Say it ain’t so, Billyjo

 By Todd Lamirande
APTN Investigates

Last July APTN Investigates had an exclusive interview with Billyjo Delaronde. He’d long been rumoured as the man who’d taken the Bell of Batoche, a war trophy from the Louis Riel-led Northwest Rebellion, from an Ontario legion in 1991. He finally came clean in a special episode we aired last summer. He spelled out the details here in Part 1 & Part 2.

However, last month a CBC documentary claimed he’d actually taken the bell originally from Frog Lake, Alberta. And the real Bell of Batoche had ended up in a church in St. Laurent du Grandin and perished in a church fire in 1990.

In tonight’s all-update episode, “A Look Back”, you’ll hear Delaronde’s response.

In other updates:

John Moore spent time in prison for murder, more specifically culpable homicide. Everyone agrees he was nowhere near the murder. But since he knew the two men who actually committed the crime, he ought to have known something could have happened.

The section of the criminal code he was convicted under was struck down by the Supreme Court of Canada in 1987. Too late for Moore. He’s on life-long parole and has several restrictions. Here is Part 1 & Part 2 of his pursuit to clear his name of murder.

In Grave Consequences three Norway House Cree Nation sisters bought a headstone for their deceased mother. However 10 years and thousands of dollars later, still no headstone. The salesman who sold them the marker, Ray From, had stopped answering their phone calls and hadn’t informed them he’d retired and given his business to his son. This story has a bit of a happy ending.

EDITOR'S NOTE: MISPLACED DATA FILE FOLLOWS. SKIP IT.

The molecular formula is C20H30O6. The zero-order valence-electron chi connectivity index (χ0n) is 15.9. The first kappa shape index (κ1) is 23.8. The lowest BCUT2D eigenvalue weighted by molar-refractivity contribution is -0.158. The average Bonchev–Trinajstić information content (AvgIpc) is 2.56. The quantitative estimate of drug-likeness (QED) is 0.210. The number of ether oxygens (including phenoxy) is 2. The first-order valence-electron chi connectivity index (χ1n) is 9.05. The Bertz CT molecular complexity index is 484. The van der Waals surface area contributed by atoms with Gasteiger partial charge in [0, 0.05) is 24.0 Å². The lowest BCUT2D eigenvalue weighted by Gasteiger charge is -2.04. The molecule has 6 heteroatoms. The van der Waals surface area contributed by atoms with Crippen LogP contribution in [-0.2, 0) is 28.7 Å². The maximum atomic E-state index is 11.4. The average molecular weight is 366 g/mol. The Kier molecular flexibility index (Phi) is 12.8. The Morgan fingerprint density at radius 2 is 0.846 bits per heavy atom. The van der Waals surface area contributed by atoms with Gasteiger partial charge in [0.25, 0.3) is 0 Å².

In 2011 several Manitoba First Nations were flooded out. What could be done with the evacuees and how long would people be away from their homes? Mix in the federal and provincial governments and an Aboriginal agency with no history of providing flood relief and what could go wrong? The answer could leave you shaking your heads and agreeing the relief was disastrous.

In northern Alberta, the earth literally cracked and bitumen oil welled up in four places. The two closest Cree nations are left dealing with the results.

Michael Champagne is a remarkable young man. He wanted to do something about the violence plaguing his crime-ridden Winnipeg neighbourhood. Instead of leaving it to the government and demanding more cops be hired, he and a bunch of Aboriginal youth did something. Their meetings at a bell tower in Winnipeg’s notorious North End is a youth-led grassroots movement to improve the quality of life. To hear more, here’s Part 1 & Part 2 of their story.

After you’ve watched our update program tonight, you might want to have another look at the original programs. Follow the links above to watch the original episodes and that CBC documentary.

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